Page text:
Jeffrey Cohen Pleads Guilty to Wire Fraud, Aggravated Identity Theft, False Statements to Insurance Regulators, and Obstruction of Justice in Insurance Fraud Scheme
BALTIMORE, MD—After four days of trial, Jeffrey Brian Cohen, age 39, of Reisterstown, Maryland, pleaded guilty late today, to wire fraud, aggravated identity theft, making false statements to an insurance regulator, and obstruction of justice.
The guilty plea was announced by United States Attorney for the District of Maryland Rod J. Rosenstein; Special Agent in Charge Stephen E. Vogt of the Federal Bureau of Investigation; Acting Special Agent in Charge Ivan Arvelo of U.S. Immigration and Customs Enforcement’s (ICE) Homeland Security Investigations (HSI); Special Agent in Charge Thomas Jankowski of the Internal Revenue Service—Criminal Investigation, Washington, D.C. Field Office; and Acting Postal Inspector in Charge David M. McGinnis of the U.S. Postal Inspection Service—Washington Division.
U.S. Attorney Rod Rosenstein stated, “Jeffrey Cohen carried out a massive fraud scheme for which he finally will be held accountable.”
According to his plea agreement, Cohen acted as the president and chairman of the board of a Delaware corporation Indemnity Insurance Corporation RRG (Indemnity). Cohen previously controlled a District of Columbia corporation called Indemnity Insurance Corporation of DC, Risk Retention Group (Indemnity-DC), which was a predecessor entity to Indemnity. Both companies were located in Sparks, Maryland, and provided general liability insurance, liquor liability insurance, and excess liability insurance coverage to their customers, which were individuals and companies involved in the entertainment industry, such as nightclubs, concert tours, and special events. Both companies operated in several states, including Maryland. From 2008 through 2012, Indemnity insured more than 3,000 policyholders, and collected over $100 million in premiums.
The Delaware Insurance Commissioner and the DC Insurance Commissioner were charged by law with the responsibility of protecting insurance policyholders and the general public by regulating insurance companies and risk retention groups and their products to ensure among other things, that insurance companies and risk retention groups had the ability to pay claims.
Cohen admitted that he obtained and attempted to obtain money from insurance policyholders and potential insurance policyholders of Indemnity-DC and Indemnity based on financial ratings, financial audits, and insurance regulatory approvals that Cohen fraudulently obtained. Beginning in January 2008, and continuing until the fall of 2013, Cohen defrauded insurance policyholders and prospective insurance policyholders in order to obtain more than $100 million in insurance premiums, by falsely representing the financial status of Indemnity-DC, Indemnity, and other Cohen controlled entities to insurance policyholders, prospective insurance policyholders, the rating agency A.M. Best, to independent auditors, the DC Insurance Commissioner, and the Delaware Insurance Commissioner.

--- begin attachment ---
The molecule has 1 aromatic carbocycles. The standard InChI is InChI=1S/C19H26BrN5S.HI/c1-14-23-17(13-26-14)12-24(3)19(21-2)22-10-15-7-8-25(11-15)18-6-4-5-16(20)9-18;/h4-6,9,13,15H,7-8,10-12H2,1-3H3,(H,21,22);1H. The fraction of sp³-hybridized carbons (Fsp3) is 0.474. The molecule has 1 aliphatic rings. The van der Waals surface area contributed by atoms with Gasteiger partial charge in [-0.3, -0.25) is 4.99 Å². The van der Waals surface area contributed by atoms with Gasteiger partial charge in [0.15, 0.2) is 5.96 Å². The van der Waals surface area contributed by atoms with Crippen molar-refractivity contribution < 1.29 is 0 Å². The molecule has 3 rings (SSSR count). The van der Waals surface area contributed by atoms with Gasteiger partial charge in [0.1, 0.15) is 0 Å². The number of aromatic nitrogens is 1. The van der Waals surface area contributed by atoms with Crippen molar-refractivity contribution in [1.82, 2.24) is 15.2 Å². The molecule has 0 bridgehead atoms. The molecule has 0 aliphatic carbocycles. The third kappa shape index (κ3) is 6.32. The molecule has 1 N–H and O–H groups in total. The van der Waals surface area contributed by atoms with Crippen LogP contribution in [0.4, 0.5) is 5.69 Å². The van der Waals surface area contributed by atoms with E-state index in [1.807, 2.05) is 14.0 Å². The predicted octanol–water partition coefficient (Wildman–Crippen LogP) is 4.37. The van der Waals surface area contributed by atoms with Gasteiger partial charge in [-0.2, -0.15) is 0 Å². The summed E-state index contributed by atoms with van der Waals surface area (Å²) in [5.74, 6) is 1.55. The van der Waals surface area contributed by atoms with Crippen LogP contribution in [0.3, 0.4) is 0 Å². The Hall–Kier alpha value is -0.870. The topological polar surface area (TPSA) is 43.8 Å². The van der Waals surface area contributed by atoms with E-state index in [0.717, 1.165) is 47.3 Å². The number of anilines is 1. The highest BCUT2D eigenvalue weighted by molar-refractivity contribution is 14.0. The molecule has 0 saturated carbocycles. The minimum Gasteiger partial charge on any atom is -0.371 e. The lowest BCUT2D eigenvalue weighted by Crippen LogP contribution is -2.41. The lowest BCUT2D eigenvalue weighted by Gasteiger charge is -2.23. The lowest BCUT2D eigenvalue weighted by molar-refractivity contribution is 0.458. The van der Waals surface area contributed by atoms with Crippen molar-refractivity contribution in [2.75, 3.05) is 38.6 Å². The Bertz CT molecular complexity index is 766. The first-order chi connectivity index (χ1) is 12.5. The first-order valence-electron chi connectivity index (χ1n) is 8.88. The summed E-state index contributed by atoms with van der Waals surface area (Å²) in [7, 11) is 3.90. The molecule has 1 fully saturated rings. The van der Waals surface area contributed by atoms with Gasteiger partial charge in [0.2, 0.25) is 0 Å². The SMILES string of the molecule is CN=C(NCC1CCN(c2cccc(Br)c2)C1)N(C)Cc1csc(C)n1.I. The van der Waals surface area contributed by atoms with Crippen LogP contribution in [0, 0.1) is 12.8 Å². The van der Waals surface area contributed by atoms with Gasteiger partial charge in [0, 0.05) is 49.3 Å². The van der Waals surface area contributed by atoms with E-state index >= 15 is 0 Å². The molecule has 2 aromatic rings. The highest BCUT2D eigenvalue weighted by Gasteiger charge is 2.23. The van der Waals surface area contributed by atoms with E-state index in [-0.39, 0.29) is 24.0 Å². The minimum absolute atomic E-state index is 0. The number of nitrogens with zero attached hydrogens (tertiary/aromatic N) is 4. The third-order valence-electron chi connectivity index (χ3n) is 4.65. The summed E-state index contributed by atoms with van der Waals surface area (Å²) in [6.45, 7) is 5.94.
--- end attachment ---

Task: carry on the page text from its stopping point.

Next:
Specifically, Cohen created false financial documents, including bank statements, letters of credit, and confirmations of bank account balances. Cohen transmitted some of these false documents to A.M. Best in order to obtain financial ratings for Indemnity-DC and Indemnity that were not based on the companies’ true financial condition. Cohen then touted the A.M. Best ratings to potential policyholders, policyholders, and regulatory agencies. Cohen also transmitted false and fraudulent e-mails, management representation letters, financial statements, and other documents to the auditing firms Marcum and BDO so the auditors would provide an unqualified audit opinion on Indemnity-DC and Indemnity financial statements that Cohen knew were false. Cohen used the name and identity of a bank official to create a false bank confirmation.
To conceal the true financial condition of the companies, Cohen transmitted fraudulent audited and unaudited financial statements for Indemnity-DC and Indemnity to the DC Insurance Commissioner and the Delaware Insurance Commissioner. Cohen also made false statements to representatives of the Delaware Insurance Commissioner in June 2012.
The Delaware Insurance Commissioner instituted civil proceedings against the Cohen companies in June 2013. In October 2013, two attorneys referred Cohen’s criminal offenses, including the false statements to an insurance regulator offense to which he’s pleading guilty, to federal authorities. On February 20, 2014, Cohen threated one of the attorneys who had referred his case in an effort to prevent the attorney from communicating with federal law enforcement concerning the crimes Cohen committed in the operation of his insurance companies.
Cohen faces a maximum sentence of 20 years in prison for each of the wire fraud and obstruction of justice counts, 15 years in prison for making false statements to an insurance regulator, and a mandatory two years, consecutive to any other sentence, for aggravated identity theft. U.S. District Judge William D. Quarles, Jr. has scheduled sentencing for August 6, 2015, at 10:00 a.m. Cohen remains detained.
United States Attorney Rod J. Rosenstein praised the FBI, HSI Baltimore, IRS—Criminal Investigation and U.S. Postal Inspection Service—Washington Division for their work in the investigation. Mr. Rosenstein thanked Assistant United States Attorneys Harry M. Gruber and Joyce K. McDonald, who are prosecuting the case.